Fr. Jose Lucero, parochial vicar of Corpus Christi Parish in San Francisco, helped organize the event, which he said served to "raise awareness of the fact that banks are very unfair after they received fair treatment" thanks to government-backed bailouts worth billions of dollars.
"There's an injustice when all over, people are out of work, people are underwater on their mortgages and they see companies like Wells Fargo get profits in the billions and give CEOs salaries in the millions," he said, citing the situation of several parishioners who face foreclosure.
"It's important for us as faith leaders to raise the issue that people are being treated very unjustly and very unfairly," he said.
Mary Eshet, Wells Fargo's corporate media relations manager, defended the company's actions, saying the bank has worked to help struggling borrowers stay in their homes.
She pointed to the 740,000 mortgage modifications and $4.1 billion in principle reduction the company has offered to homeowners since 2009. The bank also has conducted 720 home preservation workshops around the country, she said.
"We want to reach a workable solution," Eshet said. "That's good for the customer. It's good for the bank. It's good for the nation because it helps the housing situation."
One of the longest-running efforts to focus on banking accountability has operated with much less public attention for years. Several faith-based coalitions promoting socially responsible investment have challenged corporate decision-making through shareholder resolutions and public statements calling for transparency in financial dealings and justice for bank customers.
Oblate Fr. Seamus Finn, a member of the board of directors of the Interfaith Center for Corporate Responsibility, said all of the tactics are meant to get the attention of corporate officials about questionable business practices.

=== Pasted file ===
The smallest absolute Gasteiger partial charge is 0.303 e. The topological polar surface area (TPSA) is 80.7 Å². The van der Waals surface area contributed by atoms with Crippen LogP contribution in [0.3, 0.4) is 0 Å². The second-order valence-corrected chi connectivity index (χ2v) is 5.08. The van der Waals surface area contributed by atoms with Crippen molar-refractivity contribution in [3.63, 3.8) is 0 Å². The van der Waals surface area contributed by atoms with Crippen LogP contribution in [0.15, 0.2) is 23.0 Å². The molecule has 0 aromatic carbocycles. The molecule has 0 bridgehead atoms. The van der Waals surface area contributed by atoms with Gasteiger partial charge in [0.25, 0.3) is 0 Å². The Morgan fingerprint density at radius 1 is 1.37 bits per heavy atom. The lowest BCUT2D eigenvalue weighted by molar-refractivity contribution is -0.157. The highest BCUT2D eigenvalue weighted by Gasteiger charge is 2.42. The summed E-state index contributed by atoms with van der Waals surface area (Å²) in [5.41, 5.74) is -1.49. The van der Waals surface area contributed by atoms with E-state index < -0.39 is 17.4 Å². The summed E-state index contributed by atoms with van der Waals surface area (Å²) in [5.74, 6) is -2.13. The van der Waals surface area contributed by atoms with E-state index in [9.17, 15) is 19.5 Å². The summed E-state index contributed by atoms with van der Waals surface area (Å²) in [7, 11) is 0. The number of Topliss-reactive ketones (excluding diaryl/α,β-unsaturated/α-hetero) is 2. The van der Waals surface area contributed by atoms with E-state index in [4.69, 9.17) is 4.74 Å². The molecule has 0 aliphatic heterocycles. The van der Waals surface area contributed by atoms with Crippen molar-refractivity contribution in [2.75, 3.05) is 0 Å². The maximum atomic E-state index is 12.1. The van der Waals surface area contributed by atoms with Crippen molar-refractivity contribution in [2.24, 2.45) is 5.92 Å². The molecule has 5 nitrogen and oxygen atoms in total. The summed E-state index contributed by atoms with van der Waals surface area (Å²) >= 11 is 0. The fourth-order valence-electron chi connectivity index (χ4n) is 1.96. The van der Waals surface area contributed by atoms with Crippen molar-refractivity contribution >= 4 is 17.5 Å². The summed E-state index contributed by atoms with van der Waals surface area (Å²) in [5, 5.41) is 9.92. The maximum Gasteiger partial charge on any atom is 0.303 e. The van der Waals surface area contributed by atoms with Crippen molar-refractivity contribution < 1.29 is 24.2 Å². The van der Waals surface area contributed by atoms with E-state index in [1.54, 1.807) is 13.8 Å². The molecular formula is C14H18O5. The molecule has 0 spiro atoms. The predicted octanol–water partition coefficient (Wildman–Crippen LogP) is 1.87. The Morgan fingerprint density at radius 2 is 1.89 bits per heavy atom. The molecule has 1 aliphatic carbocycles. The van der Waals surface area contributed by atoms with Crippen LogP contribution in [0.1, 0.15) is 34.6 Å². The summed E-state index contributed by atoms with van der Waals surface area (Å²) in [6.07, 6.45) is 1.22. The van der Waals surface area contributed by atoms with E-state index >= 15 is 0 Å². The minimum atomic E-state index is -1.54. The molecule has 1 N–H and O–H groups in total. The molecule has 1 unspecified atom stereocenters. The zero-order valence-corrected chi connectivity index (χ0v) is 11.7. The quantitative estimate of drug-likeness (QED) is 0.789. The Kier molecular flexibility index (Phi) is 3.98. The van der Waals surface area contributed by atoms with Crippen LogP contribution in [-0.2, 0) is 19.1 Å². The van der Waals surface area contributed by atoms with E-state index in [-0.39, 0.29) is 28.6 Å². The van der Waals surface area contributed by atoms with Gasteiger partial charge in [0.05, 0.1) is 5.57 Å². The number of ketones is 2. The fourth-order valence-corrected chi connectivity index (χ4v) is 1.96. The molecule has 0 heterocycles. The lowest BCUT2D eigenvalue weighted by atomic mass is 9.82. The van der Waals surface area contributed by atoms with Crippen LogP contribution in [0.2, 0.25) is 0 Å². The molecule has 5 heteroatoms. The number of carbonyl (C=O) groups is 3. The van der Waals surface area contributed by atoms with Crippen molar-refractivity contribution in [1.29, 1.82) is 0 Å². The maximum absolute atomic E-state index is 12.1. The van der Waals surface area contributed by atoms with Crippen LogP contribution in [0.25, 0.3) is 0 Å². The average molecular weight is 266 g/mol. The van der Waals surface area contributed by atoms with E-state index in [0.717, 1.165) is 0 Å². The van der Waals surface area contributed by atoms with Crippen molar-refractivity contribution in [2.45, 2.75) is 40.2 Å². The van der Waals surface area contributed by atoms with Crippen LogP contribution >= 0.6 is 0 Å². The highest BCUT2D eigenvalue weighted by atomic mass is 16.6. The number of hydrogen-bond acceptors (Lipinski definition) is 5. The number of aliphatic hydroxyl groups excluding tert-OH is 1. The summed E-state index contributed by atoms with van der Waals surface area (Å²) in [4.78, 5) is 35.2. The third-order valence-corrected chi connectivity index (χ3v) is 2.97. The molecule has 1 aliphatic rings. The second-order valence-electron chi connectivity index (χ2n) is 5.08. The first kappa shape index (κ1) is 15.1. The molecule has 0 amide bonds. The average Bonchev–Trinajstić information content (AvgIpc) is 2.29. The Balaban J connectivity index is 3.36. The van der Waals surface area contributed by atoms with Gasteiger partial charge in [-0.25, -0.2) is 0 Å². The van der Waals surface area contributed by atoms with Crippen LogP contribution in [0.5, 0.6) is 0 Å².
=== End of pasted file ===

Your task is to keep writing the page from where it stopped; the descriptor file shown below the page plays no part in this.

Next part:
Finn, who planned to present resolutions during the annual meetings at JP Morgan Chase and the investment firm of Goldman Sachs in May, said the massive bank lobbying effort to minimize the impact of Dodd-Frank on trading and investment practices is high on the list of concerns being raised with corporate CEOs.
Citigroup officials and shareholders meeting in Dallas on April 17 were confronted with those questions in a statement by Benedictine Sr. Susan Mika, executive director of the Socially Responsible Investment Coalition based in San Antonio.
Susan told CNS that she pointed to conflicts of interest between brokers and analysts, liabilities that are not listed on balance sheets, tax avoidance and risk management in derivatives trading. She also charged that the company was "spending enormous amounts of money to stall the rulemaking process" under Dodd-Frank.
The questions helped Citigroup's shareholders to give a vote of no confidence by 55 percent to 45 percent to the bank's executive compensation plan, which saw CEO Vikram Pandit receive almost $14.9 million in compensation and retention benefits in 2011 despite serious challenges still facing the bank. Pandit received a symbolic $1 in compensation in 2010 and $128,741 in 2009 as the financial crisis took its toll.
Susan said she told Pandit and the other Citigroup officials, "We've engaged you (for) many years and we're not going away."